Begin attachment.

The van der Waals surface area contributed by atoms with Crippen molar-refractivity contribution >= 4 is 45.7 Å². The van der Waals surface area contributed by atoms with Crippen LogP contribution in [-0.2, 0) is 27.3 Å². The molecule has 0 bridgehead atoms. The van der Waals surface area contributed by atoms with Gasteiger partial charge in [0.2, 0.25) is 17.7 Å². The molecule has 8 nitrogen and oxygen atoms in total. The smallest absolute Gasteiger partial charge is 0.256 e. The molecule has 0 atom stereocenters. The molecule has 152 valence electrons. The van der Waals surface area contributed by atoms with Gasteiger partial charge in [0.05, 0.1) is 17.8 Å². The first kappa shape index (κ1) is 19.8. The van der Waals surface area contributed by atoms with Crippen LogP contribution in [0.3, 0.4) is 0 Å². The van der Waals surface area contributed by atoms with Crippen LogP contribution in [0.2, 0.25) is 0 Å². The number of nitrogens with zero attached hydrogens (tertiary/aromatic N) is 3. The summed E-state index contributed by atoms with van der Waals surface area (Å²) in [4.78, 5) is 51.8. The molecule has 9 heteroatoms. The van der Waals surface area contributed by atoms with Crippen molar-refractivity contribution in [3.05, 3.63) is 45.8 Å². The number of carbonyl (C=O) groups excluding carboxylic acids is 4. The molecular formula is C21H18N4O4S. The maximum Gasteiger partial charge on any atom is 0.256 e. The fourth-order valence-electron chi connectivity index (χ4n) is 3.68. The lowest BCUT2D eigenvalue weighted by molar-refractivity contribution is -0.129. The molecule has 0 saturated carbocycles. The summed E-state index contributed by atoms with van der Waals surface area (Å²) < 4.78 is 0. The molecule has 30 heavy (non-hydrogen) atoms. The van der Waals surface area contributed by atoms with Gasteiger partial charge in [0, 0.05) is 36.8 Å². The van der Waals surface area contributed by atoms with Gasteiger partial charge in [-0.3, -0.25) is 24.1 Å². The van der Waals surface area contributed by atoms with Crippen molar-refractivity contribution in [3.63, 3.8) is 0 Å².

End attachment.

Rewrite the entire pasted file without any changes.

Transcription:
The van der Waals surface area contributed by atoms with Crippen molar-refractivity contribution >= 4 is 45.7 Å². The van der Waals surface area contributed by atoms with Crippen LogP contribution in [-0.2, 0) is 27.3 Å². The molecule has 0 bridgehead atoms. The van der Waals surface area contributed by atoms with Gasteiger partial charge in [0.2, 0.25) is 17.7 Å². The molecule has 8 nitrogen and oxygen atoms in total. The smallest absolute Gasteiger partial charge is 0.256 e. The molecule has 0 atom stereocenters. The molecule has 152 valence electrons. The van der Waals surface area contributed by atoms with Gasteiger partial charge in [0.05, 0.1) is 17.8 Å². The first kappa shape index (κ1) is 19.8. The van der Waals surface area contributed by atoms with Crippen LogP contribution in [0.3, 0.4) is 0 Å². The van der Waals surface area contributed by atoms with Crippen LogP contribution in [0.2, 0.25) is 0 Å². The number of nitrogens with zero attached hydrogens (tertiary/aromatic N) is 3. The summed E-state index contributed by atoms with van der Waals surface area (Å²) in [4.78, 5) is 51.8. The molecule has 9 heteroatoms. The van der Waals surface area contributed by atoms with Crippen molar-refractivity contribution in [3.05, 3.63) is 45.8 Å². The number of carbonyl (C=O) groups excluding carboxylic acids is 4. The molecular formula is C21H18N4O4S. The maximum Gasteiger partial charge on any atom is 0.256 e. The fourth-order valence-electron chi connectivity index (χ4n) is 3.68. The lowest BCUT2D eigenvalue weighted by molar-refractivity contribution is -0.129. The molecule has 0 saturated carbocycles. The summed E-state index contributed by atoms with van der Waals surface area (Å²) < 4.78 is 0. The molecule has 30 heavy (non-hydrogen) atoms. The van der Waals surface area contributed by atoms with Gasteiger partial charge in [0, 0.05) is 36.8 Å². The van der Waals surface area contributed by atoms with Gasteiger partial charge in [-0.3, -0.25) is 24.1 Å². The van der Waals surface area contributed by atoms with Crippen molar-refractivity contribution in [3.63, 3.8) is 0 Å².